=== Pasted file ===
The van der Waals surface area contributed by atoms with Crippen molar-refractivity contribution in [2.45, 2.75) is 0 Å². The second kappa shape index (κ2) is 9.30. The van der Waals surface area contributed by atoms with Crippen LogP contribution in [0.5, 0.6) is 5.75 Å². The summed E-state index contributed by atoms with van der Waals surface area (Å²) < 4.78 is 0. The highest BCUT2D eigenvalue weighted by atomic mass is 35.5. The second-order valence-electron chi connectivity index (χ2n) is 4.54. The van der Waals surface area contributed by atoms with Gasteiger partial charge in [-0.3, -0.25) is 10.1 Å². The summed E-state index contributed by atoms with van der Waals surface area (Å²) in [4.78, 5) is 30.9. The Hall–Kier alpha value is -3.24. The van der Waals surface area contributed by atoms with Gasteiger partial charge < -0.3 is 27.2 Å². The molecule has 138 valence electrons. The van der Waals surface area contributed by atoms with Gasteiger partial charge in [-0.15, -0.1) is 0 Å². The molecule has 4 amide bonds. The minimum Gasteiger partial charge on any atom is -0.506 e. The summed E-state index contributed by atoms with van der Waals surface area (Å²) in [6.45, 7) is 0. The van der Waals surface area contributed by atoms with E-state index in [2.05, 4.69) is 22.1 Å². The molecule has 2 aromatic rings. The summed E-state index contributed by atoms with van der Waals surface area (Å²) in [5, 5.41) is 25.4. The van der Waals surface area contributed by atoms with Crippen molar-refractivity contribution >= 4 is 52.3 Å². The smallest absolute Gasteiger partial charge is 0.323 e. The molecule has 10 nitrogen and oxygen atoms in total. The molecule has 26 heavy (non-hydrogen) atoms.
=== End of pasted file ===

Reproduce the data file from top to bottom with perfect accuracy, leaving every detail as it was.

The van der Waals surface area contributed by atoms with Crippen molar-refractivity contribution in [2.45, 2.75) is 0 Å². The second kappa shape index (κ2) is 9.30. The van der Waals surface area contributed by atoms with Crippen LogP contribution in [0.5, 0.6) is 5.75 Å². The summed E-state index contributed by atoms with van der Waals surface area (Å²) < 4.78 is 0. The highest BCUT2D eigenvalue weighted by atomic mass is 35.5. The second-order valence-electron chi connectivity index (χ2n) is 4.54. The van der Waals surface area contributed by atoms with Gasteiger partial charge in [-0.3, -0.25) is 10.1 Å². The summed E-state index contributed by atoms with van der Waals surface area (Å²) in [4.78, 5) is 30.9. The Hall–Kier alpha value is -3.24. The van der Waals surface area contributed by atoms with Gasteiger partial charge < -0.3 is 27.2 Å². The molecule has 138 valence electrons. The van der Waals surface area contributed by atoms with Gasteiger partial charge in [-0.15, -0.1) is 0 Å². The molecule has 4 amide bonds. The minimum Gasteiger partial charge on any atom is -0.506 e. The summed E-state index contributed by atoms with van der Waals surface area (Å²) in [6.45, 7) is 0. The van der Waals surface area contributed by atoms with E-state index in [2.05, 4.69) is 22.1 Å². The molecule has 2 aromatic rings. The summed E-state index contributed by atoms with van der Waals surface area (Å²) in [5, 5.41) is 25.4. The van der Waals surface area contributed by atoms with Crippen molar-refractivity contribution >= 4 is 52.3 Å². The smallest absolute Gasteiger partial charge is 0.323 e. The molecule has 10 nitrogen and oxygen atoms in total. The molecule has 26 heavy (non-hydrogen) atoms.